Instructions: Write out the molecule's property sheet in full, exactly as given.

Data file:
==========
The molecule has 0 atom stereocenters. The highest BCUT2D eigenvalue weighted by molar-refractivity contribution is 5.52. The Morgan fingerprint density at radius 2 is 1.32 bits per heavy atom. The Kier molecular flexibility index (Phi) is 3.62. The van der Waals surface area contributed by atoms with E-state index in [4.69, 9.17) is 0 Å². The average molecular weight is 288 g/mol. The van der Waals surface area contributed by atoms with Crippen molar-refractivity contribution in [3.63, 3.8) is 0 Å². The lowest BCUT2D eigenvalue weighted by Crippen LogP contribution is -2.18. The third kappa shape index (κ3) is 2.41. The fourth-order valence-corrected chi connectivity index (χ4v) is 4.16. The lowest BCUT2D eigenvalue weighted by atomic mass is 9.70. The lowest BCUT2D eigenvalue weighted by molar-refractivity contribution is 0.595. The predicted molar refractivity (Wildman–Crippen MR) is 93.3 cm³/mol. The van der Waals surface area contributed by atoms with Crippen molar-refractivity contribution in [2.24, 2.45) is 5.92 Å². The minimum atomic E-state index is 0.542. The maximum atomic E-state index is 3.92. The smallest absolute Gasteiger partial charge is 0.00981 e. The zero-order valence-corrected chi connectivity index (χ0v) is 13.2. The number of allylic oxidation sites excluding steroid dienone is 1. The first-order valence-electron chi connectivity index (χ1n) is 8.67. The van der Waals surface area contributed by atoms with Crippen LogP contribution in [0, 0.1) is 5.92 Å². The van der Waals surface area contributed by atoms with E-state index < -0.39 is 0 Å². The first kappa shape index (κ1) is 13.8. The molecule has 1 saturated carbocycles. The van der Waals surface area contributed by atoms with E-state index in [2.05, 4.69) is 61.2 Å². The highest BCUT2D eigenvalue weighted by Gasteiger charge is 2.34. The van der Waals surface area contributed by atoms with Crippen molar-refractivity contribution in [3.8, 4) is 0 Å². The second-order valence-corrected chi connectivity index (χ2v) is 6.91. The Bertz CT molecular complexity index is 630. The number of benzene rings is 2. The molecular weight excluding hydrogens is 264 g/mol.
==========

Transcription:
The molecule has 0 atom stereocenters. The highest BCUT2D eigenvalue weighted by molar-refractivity contribution is 5.52. The Morgan fingerprint density at radius 2 is 1.32 bits per heavy atom. The Kier molecular flexibility index (Phi) is 3.62. The van der Waals surface area contributed by atoms with E-state index in [4.69, 9.17) is 0 Å². The average molecular weight is 288 g/mol. The van der Waals surface area contributed by atoms with Crippen molar-refractivity contribution in [3.63, 3.8) is 0 Å². The lowest BCUT2D eigenvalue weighted by Crippen LogP contribution is -2.18. The third kappa shape index (κ3) is 2.41. The fourth-order valence-corrected chi connectivity index (χ4v) is 4.16. The lowest BCUT2D eigenvalue weighted by atomic mass is 9.70. The lowest BCUT2D eigenvalue weighted by molar-refractivity contribution is 0.595. The predicted molar refractivity (Wildman–Crippen MR) is 93.3 cm³/mol. The van der Waals surface area contributed by atoms with Crippen molar-refractivity contribution in [2.24, 2.45) is 5.92 Å². The minimum atomic E-state index is 0.542. The maximum atomic E-state index is 3.92. The smallest absolute Gasteiger partial charge is 0.00981 e. The zero-order valence-corrected chi connectivity index (χ0v) is 13.2. The number of allylic oxidation sites excluding steroid dienone is 1. The first-order valence-electron chi connectivity index (χ1n) is 8.67. The van der Waals surface area contributed by atoms with Crippen LogP contribution in [0, 0.1) is 5.92 Å². The van der Waals surface area contributed by atoms with E-state index < -0.39 is 0 Å². The first kappa shape index (κ1) is 13.8. The molecule has 1 saturated carbocycles. The van der Waals surface area contributed by atoms with E-state index in [2.05, 4.69) is 61.2 Å². The highest BCUT2D eigenvalue weighted by Gasteiger charge is 2.34. The van der Waals surface area contributed by atoms with Crippen molar-refractivity contribution in [3.8, 4) is 0 Å². The second-order valence-corrected chi connectivity index (χ2v) is 6.91. The Bertz CT molecular complexity index is 630. The number of benzene rings is 2. The molecular weight excluding hydrogens is 264 g/mol.